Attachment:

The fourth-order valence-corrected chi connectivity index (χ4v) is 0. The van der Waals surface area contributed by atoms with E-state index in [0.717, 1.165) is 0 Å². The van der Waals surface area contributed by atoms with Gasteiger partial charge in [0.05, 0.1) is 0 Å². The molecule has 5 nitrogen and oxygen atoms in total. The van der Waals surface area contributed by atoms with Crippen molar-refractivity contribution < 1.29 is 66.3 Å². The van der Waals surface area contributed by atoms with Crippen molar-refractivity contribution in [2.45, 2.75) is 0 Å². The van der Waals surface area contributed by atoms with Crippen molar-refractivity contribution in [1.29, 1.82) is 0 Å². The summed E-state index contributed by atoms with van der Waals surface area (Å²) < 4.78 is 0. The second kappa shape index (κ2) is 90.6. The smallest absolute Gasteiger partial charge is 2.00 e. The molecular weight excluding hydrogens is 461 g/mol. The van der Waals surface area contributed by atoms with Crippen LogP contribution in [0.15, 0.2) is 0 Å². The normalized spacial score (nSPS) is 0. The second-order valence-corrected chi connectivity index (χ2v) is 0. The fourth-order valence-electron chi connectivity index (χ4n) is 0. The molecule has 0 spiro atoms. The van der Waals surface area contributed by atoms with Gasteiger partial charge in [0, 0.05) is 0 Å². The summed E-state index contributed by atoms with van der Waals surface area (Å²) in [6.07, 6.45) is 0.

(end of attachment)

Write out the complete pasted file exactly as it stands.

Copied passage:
The fourth-order valence-corrected chi connectivity index (χ4v) is 0. The van der Waals surface area contributed by atoms with E-state index in [0.717, 1.165) is 0 Å². The van der Waals surface area contributed by atoms with Gasteiger partial charge in [0.05, 0.1) is 0 Å². The molecule has 5 nitrogen and oxygen atoms in total. The van der Waals surface area contributed by atoms with Crippen molar-refractivity contribution < 1.29 is 66.3 Å². The van der Waals surface area contributed by atoms with Crippen molar-refractivity contribution in [2.45, 2.75) is 0 Å². The van der Waals surface area contributed by atoms with Crippen molar-refractivity contribution in [1.29, 1.82) is 0 Å². The summed E-state index contributed by atoms with van der Waals surface area (Å²) < 4.78 is 0. The second kappa shape index (κ2) is 90.6. The smallest absolute Gasteiger partial charge is 2.00 e. The molecular weight excluding hydrogens is 461 g/mol. The van der Waals surface area contributed by atoms with Crippen LogP contribution in [0.15, 0.2) is 0 Å². The normalized spacial score (nSPS) is 0. The second-order valence-corrected chi connectivity index (χ2v) is 0. The fourth-order valence-electron chi connectivity index (χ4n) is 0. The molecule has 0 spiro atoms. The van der Waals surface area contributed by atoms with Gasteiger partial charge in [0, 0.05) is 0 Å². The summed E-state index contributed by atoms with van der Waals surface area (Å²) in [6.07, 6.45) is 0.